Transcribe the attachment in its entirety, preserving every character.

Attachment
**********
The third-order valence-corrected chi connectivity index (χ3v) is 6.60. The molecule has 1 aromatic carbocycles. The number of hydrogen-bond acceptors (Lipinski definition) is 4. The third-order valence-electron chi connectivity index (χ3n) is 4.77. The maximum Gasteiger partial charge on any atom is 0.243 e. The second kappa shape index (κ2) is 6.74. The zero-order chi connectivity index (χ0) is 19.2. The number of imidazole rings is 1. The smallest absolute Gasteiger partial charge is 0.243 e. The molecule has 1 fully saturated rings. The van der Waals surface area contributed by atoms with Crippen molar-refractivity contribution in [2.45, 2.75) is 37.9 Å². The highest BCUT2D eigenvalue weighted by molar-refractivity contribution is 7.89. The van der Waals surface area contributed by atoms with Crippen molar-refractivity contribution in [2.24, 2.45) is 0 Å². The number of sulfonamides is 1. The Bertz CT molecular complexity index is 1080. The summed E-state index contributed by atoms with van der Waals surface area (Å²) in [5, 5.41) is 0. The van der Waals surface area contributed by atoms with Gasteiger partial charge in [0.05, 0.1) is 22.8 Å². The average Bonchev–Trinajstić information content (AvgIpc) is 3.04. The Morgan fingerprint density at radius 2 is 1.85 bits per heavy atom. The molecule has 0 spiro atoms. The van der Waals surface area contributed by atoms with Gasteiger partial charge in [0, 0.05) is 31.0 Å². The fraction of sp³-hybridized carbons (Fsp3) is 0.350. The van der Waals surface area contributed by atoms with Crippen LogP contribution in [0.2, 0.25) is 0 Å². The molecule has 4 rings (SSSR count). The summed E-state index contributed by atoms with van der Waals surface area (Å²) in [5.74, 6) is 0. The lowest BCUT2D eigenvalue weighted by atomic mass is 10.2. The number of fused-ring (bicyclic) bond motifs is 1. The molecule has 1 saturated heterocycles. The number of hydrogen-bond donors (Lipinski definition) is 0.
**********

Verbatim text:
The third-order valence-corrected chi connectivity index (χ3v) is 6.60. The molecule has 1 aromatic carbocycles. The number of hydrogen-bond acceptors (Lipinski definition) is 4. The third-order valence-electron chi connectivity index (χ3n) is 4.77. The maximum Gasteiger partial charge on any atom is 0.243 e. The second kappa shape index (κ2) is 6.74. The zero-order chi connectivity index (χ0) is 19.2. The number of imidazole rings is 1. The smallest absolute Gasteiger partial charge is 0.243 e. The molecule has 1 fully saturated rings. The van der Waals surface area contributed by atoms with Crippen molar-refractivity contribution in [2.45, 2.75) is 37.9 Å². The highest BCUT2D eigenvalue weighted by molar-refractivity contribution is 7.89. The van der Waals surface area contributed by atoms with Crippen molar-refractivity contribution in [2.24, 2.45) is 0 Å². The number of sulfonamides is 1. The Bertz CT molecular complexity index is 1080. The summed E-state index contributed by atoms with van der Waals surface area (Å²) in [5, 5.41) is 0. The van der Waals surface area contributed by atoms with Gasteiger partial charge in [0.05, 0.1) is 22.8 Å². The average Bonchev–Trinajstić information content (AvgIpc) is 3.04. The Morgan fingerprint density at radius 2 is 1.85 bits per heavy atom. The molecule has 0 spiro atoms. The van der Waals surface area contributed by atoms with Gasteiger partial charge in [0, 0.05) is 31.0 Å². The fraction of sp³-hybridized carbons (Fsp3) is 0.350. The van der Waals surface area contributed by atoms with Crippen LogP contribution in [0.2, 0.25) is 0 Å². The molecule has 4 rings (SSSR count). The summed E-state index contributed by atoms with van der Waals surface area (Å²) in [5.74, 6) is 0. The lowest BCUT2D eigenvalue weighted by atomic mass is 10.2. The number of fused-ring (bicyclic) bond motifs is 1. The molecule has 1 saturated heterocycles. The number of hydrogen-bond donors (Lipinski definition) is 0.